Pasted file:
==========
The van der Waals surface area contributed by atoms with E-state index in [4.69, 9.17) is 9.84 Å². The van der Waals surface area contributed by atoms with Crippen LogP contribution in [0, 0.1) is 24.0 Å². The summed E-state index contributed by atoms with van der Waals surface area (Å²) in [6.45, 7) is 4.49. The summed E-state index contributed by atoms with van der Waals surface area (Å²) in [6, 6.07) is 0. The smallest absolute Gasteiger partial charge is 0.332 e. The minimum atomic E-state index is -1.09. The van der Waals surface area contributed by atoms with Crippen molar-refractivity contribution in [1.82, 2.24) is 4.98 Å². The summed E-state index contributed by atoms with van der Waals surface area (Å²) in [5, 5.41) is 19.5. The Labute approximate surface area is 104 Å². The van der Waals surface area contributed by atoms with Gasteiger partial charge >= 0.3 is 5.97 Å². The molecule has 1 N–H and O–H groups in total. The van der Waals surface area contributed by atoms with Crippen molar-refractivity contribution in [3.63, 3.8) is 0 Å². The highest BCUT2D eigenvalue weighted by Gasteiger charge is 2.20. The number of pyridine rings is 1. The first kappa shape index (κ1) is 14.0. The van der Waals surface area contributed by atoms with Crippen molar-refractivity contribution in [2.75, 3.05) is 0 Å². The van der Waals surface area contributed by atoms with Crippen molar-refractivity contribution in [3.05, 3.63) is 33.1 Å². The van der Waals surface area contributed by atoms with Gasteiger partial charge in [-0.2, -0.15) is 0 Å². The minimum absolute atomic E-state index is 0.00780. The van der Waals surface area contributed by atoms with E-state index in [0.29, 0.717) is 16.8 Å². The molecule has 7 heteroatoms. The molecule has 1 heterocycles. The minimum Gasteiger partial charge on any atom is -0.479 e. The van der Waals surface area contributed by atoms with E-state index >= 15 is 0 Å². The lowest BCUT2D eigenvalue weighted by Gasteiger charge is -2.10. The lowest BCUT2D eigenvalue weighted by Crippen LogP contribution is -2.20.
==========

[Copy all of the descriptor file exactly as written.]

The van der Waals surface area contributed by atoms with E-state index in [4.69, 9.17) is 9.84 Å². The van der Waals surface area contributed by atoms with Crippen LogP contribution in [0, 0.1) is 24.0 Å². The summed E-state index contributed by atoms with van der Waals surface area (Å²) in [6.45, 7) is 4.49. The summed E-state index contributed by atoms with van der Waals surface area (Å²) in [6, 6.07) is 0. The smallest absolute Gasteiger partial charge is 0.332 e. The minimum atomic E-state index is -1.09. The van der Waals surface area contributed by atoms with Crippen molar-refractivity contribution in [1.82, 2.24) is 4.98 Å². The summed E-state index contributed by atoms with van der Waals surface area (Å²) in [5, 5.41) is 19.5. The Labute approximate surface area is 104 Å². The van der Waals surface area contributed by atoms with Gasteiger partial charge >= 0.3 is 5.97 Å². The molecule has 1 N–H and O–H groups in total. The van der Waals surface area contributed by atoms with Crippen molar-refractivity contribution in [3.63, 3.8) is 0 Å². The highest BCUT2D eigenvalue weighted by Gasteiger charge is 2.20. The number of pyridine rings is 1. The first kappa shape index (κ1) is 14.0. The van der Waals surface area contributed by atoms with Crippen molar-refractivity contribution in [2.75, 3.05) is 0 Å². The van der Waals surface area contributed by atoms with Crippen molar-refractivity contribution in [3.05, 3.63) is 33.1 Å². The van der Waals surface area contributed by atoms with Gasteiger partial charge in [-0.2, -0.15) is 0 Å². The minimum absolute atomic E-state index is 0.00780. The van der Waals surface area contributed by atoms with E-state index in [0.29, 0.717) is 16.8 Å². The molecule has 7 heteroatoms. The molecule has 1 heterocycles. The minimum Gasteiger partial charge on any atom is -0.479 e. The van der Waals surface area contributed by atoms with E-state index >= 15 is 0 Å². The lowest BCUT2D eigenvalue weighted by Gasteiger charge is -2.10. The lowest BCUT2D eigenvalue weighted by Crippen LogP contribution is -2.20.